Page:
“It really resonates with people—the idea that you can add light to the lives of those around you,” adds Mussie Alperowitz. “Ultimately, we see that Jews like to demonstrate their Judaism with pride.”

Rabbi Yonah Grossman, who co-directs Chabad of North Dakota in Fargo with his wife, Esti, holds public menorah-lightings and community celebrations in four different cities. They’re expecting dignitaries and locals to attend the events, which the Grossmans will arrive at via pickup truck, complete with a 14-foot menorah attached to the back. The 12-hour circuit will also have the couple and their children—ages 1, 3 and 5—visiting people in their homes, and of course, stopping to pose for pictures with their conversation-starter of a vehicle.

The menorah symbolizes the dominance of light over darkness, and the power that a small amount of light has to dispel much darkness,” states Grossman. It’s an especially important message to share this year, he adds. “With the recent uptick in lone-wolf and other terrorist attacks, the message of Chanukah has never been more pertinent.”

Being in such a chilly location—temperatures in North Dakota average 20 or so degrees in December, and commonly dip below 0—drives the message of warmth home even further. As he says: “We have to warm up even the coldest places on earth.”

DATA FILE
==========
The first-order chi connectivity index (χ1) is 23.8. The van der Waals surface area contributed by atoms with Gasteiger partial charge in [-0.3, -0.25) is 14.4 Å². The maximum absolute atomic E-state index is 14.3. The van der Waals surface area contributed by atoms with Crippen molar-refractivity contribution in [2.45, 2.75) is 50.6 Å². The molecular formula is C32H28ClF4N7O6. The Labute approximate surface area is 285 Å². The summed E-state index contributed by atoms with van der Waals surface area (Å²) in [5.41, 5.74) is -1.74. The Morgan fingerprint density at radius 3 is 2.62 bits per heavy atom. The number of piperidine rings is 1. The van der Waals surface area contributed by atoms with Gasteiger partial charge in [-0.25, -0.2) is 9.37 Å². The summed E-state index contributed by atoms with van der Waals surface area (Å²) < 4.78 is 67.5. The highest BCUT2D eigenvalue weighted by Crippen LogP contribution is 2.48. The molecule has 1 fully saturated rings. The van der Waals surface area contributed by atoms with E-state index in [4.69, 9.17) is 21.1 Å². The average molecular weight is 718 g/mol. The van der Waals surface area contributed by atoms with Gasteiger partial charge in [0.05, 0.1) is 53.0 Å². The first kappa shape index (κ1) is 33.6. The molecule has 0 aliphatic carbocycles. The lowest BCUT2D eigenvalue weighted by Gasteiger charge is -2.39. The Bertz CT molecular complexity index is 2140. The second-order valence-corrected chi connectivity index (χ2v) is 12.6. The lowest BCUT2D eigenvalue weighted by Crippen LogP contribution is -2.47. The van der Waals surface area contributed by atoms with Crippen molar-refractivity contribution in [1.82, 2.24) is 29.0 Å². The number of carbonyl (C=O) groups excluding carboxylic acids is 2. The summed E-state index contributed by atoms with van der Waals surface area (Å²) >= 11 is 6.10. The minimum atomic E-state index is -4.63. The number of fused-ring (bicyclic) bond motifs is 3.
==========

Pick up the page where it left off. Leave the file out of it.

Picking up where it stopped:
From national capitals to rural hamlets, celebrants fill the streets during pubic menorah-lightings. (File photo)
From national capitals to rural hamlets, celebrants fill the streets during pubic menorah-lightings. (File photo)

In Capitals Around the World

Russia, too, will see the bright lights of the holiday in a frost-covered environment. In Moscow, about 5,000 people are expected to attend a Chanukah concert on Sunday, Dec. 17, at the Kremlin Theater. There will also be a public menorah-lighting at the Kremlin's Revolution Square on the first night of Chanukah, which is expected to attract a crowd of more than 2,000 people. Fifteen large menorahs will be erected in central locations throughout the city. More than 35,000 menorah kits will be distributed, and dozens of menorah-topped cars will drive around Moscow promoting awareness of the holiday.

Berlin will erect 25 large public menorahs, including at the location of last year’s terror attack, as well as a nightly lighting at the Brandenburg Gate. A public lighting on the first night, Dec. 12, at the Brandenburg Gate is expected to draw numerous government officials, including the Governing Mayor of Berlin Michael Muller and acting U.S. Ambassador to Germany Kent Logsdon. London’s Trafalgar Square will host a 30-foot, 13-ton menorah outfitted with specially designed environmentally friendly bulbs commissioned by the London Climate Change Agency. A host of Chanukah events, including visits to senior citizens in centers or bedridden at home, are being planned in Manchester, where along with London was the site of terror attacks just months ago. Not far away in Paris, an annual menorah-lighting will take place on Sunday, Dec. 17, at the Eiffel Tower with an expected 7,000 participants, including the chief rabbis of Paris and France, as well as many government officials.